1. Possibly because her memories of the time were really too painful to share with anyone else in photos. Everyone’s recollections are never exactly the same as anyone else’s, and it’s possible that her vision of herself in dresses made from flour sacks, no matter the actual reason behind them, or the fact that the prints may have actually been quite beautiful for the time, were a source of personal embarrassment and not something pleasant or happy that she wanted to share with anyone else. It was perhaps not suitable to her self image, which may have required a higher social level than was possible at the time, even though everyone in her peer group and neighborhood were all “paddling the same boat,” so to speak. There’s usually someone who aspires to be the captain of that boat, no matter how possible that really is in the grand scheme of things. And, this is why she spent the rest of her “grown up life” making it up to herself, and by way of leading her life vicariously through you as well. Both of you were fortunate that she had such a tolerant man in her life!

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  4. My aunt made all my dresses and bloomers from flour sacks. Beautiful prints. We lived in Seguin Tx. That’s where I learned to sew on a pedal singer sewing machine

    Liked by 1 person

    1. Christ Is Risen!!!!! Touching and extremely inspiring article!!!!! Inspires me to never be wasteful and to be grateful to GOD for all His many blessings. Thank you so much 4 this WONDERFUL article and for the kindness blog!!!!

      Liked by 1 person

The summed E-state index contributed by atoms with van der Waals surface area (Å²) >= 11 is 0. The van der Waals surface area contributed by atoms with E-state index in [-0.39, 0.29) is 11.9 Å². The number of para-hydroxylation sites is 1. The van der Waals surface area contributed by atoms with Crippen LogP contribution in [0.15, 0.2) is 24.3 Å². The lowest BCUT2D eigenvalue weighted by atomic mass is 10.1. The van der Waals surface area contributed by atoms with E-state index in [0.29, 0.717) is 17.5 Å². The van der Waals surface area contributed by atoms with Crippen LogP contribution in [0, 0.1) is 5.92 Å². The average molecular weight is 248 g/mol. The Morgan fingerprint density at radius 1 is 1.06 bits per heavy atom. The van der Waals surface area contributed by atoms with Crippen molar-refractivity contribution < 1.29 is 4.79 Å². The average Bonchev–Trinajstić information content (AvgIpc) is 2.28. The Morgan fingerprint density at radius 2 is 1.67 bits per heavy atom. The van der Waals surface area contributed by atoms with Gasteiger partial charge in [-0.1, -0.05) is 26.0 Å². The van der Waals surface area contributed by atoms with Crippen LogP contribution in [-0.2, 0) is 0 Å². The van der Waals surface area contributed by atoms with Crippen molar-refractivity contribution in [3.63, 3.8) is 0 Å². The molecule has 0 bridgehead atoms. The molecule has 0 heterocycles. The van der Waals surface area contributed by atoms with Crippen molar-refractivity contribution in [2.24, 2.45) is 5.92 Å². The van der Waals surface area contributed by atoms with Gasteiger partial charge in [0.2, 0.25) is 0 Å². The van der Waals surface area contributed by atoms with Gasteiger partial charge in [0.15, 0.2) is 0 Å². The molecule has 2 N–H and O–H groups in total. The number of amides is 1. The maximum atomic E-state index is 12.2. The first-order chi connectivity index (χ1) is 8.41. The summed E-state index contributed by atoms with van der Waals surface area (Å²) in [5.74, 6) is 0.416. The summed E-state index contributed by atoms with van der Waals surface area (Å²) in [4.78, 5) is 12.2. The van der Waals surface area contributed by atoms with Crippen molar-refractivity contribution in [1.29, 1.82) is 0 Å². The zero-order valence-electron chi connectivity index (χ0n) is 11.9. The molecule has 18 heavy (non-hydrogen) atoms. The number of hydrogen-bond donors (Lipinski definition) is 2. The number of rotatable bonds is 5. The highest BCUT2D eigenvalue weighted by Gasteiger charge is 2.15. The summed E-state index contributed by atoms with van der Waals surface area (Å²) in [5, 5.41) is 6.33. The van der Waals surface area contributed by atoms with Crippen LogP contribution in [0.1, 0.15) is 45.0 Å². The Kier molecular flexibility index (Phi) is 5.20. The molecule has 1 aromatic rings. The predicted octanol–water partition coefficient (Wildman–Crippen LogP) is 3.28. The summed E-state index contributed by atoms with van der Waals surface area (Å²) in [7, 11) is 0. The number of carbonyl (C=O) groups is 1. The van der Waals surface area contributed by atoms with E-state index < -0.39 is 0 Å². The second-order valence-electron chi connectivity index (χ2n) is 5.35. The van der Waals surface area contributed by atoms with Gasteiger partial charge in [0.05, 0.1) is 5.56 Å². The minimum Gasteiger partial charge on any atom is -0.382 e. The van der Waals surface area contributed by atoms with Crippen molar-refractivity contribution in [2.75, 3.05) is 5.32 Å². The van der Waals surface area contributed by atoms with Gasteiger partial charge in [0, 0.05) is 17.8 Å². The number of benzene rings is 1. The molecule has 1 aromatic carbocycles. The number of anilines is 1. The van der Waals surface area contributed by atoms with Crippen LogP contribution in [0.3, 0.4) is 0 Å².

5. I recall my grandmother sitting at her old time peddle driven sewing machine making quilts out of the flour sack fabric. She made one quilt of each of her grandchildren (as well as the ones we used on our beds at the time). If any of you have quilts stored away in closets or cedar chest they could also be ‘jewels’ of that era.

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  6. I made and wore clothing for myself and my family until I was an adult from flour sacks snd I have now a cedar cest full of them that I inherited when my mother died. We never ever thought to feel ashamed of that…we were proud of msking something pretty and usable. I use them now mostly for wuilt making…I have several pictures wearing the clothes I made as a teen-ager.

    Liked by 1 person

  7. I enjoyed this article as most of my summer clothes ((circa 1940’s ) were made from flour or chicken feed sacks. Both Grandma and mom sewed for my 2 sisters & me. Often we kids went with them to help pick out the bags they should buy according to the fabric print.

    Liked by 1 person

  8. My grandma made my sister and I dresses from flour sacks. Then later she resorted to making pillow cases for us out if them. I still have several of the pillowcases!

    Liked by 1 person

  9. I have 5 quilts hand sewn from these fabrics. My great grandmother made them. They are bagged and preserved. Thirty years ago a local paper did an article on her and the beautiful quilts. I am so blessed to have the photos of her with her quilts that I now have.

    Liked by 1 person